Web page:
with the tank nice and hot, you will be throwing it away, if you don’t use it relatively soon, the collector becomes an emitter (tough maybe condensing tube style collectors don’t make very good re-emitters - cause there is very little water vapor at the top of the tube when the sun is "off")

    just try to be the water - take the easy flow path - and cooler more dense water displaces warmer less dense - and heat trap U's and loops don’t help if the temp difference is enough - which can very well be in the winter
  • Still Thinking...

    The gravity circulation in the solar component may be a pipe dream, but for some reason I seem to recall a number of solar DHW boosting systems that achieve a non-electric thermosyphon with the collector above the tank. Might have been one of the really strange dreams I've been having lately...

    With a small, dual-coil tank it would be easy to provide a boost to DHW should the space heating system not require the input.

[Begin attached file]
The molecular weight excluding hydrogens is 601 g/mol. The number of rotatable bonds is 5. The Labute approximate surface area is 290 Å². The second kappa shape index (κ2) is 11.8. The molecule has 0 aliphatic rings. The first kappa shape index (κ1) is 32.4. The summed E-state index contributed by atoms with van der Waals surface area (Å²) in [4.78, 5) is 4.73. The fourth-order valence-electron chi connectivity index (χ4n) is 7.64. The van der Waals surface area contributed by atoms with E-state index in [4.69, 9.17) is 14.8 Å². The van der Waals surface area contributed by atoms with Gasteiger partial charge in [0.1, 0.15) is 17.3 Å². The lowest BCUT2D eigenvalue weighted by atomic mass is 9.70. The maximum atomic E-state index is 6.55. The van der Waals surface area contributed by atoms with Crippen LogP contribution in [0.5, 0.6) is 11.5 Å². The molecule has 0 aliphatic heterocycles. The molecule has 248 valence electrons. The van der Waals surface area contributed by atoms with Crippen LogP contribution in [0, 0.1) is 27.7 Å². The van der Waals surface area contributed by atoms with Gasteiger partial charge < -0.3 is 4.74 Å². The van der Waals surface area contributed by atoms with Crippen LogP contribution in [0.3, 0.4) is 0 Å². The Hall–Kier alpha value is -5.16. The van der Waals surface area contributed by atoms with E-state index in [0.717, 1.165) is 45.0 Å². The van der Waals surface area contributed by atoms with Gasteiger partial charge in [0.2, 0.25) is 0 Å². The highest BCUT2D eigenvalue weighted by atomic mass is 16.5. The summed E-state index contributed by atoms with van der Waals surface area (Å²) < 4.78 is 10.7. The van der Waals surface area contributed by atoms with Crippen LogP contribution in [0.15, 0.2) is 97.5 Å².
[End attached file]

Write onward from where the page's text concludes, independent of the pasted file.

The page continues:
I'm trying here for a modest boost with the simplest possible system. Solar is "easy" when initial cost is no object, but for the light of pocketbook and simplistic minded it can get really tough.

    Idea is useless unless appropriate controls are produced by Viessmann.

    Am also considering my (continental) climate. In the dead of winter our coldest weather often has the clearest sky and the warmest the cloudiest. In the shoulder seasons all bets are off. The reason I want to supply the space heating system FIRST is that DHW generally requires a higher supply temperature in my system. And IF such can be incorporated into the Vitodens control system, I'll literally be using only the boost available at any given moment.

    The "orange bug" bites me, but only because it's an adjunct to the "proportional bug".
  • Brad_9
    Brad_9 Member Posts: 29
    Thermosyphon solar

    Thermosyphon circulation in a solar loop works fine, if a little slow and a little loss in efficiency. But absolutely the best for reliability. With antifreeze it's slower still but still works. BUT, the solar collector has to be lower than the tank. The hot water in the collector rises to the tank where it is cooled and sinks again to the collector. Just insulate the lines well and that part will work fine.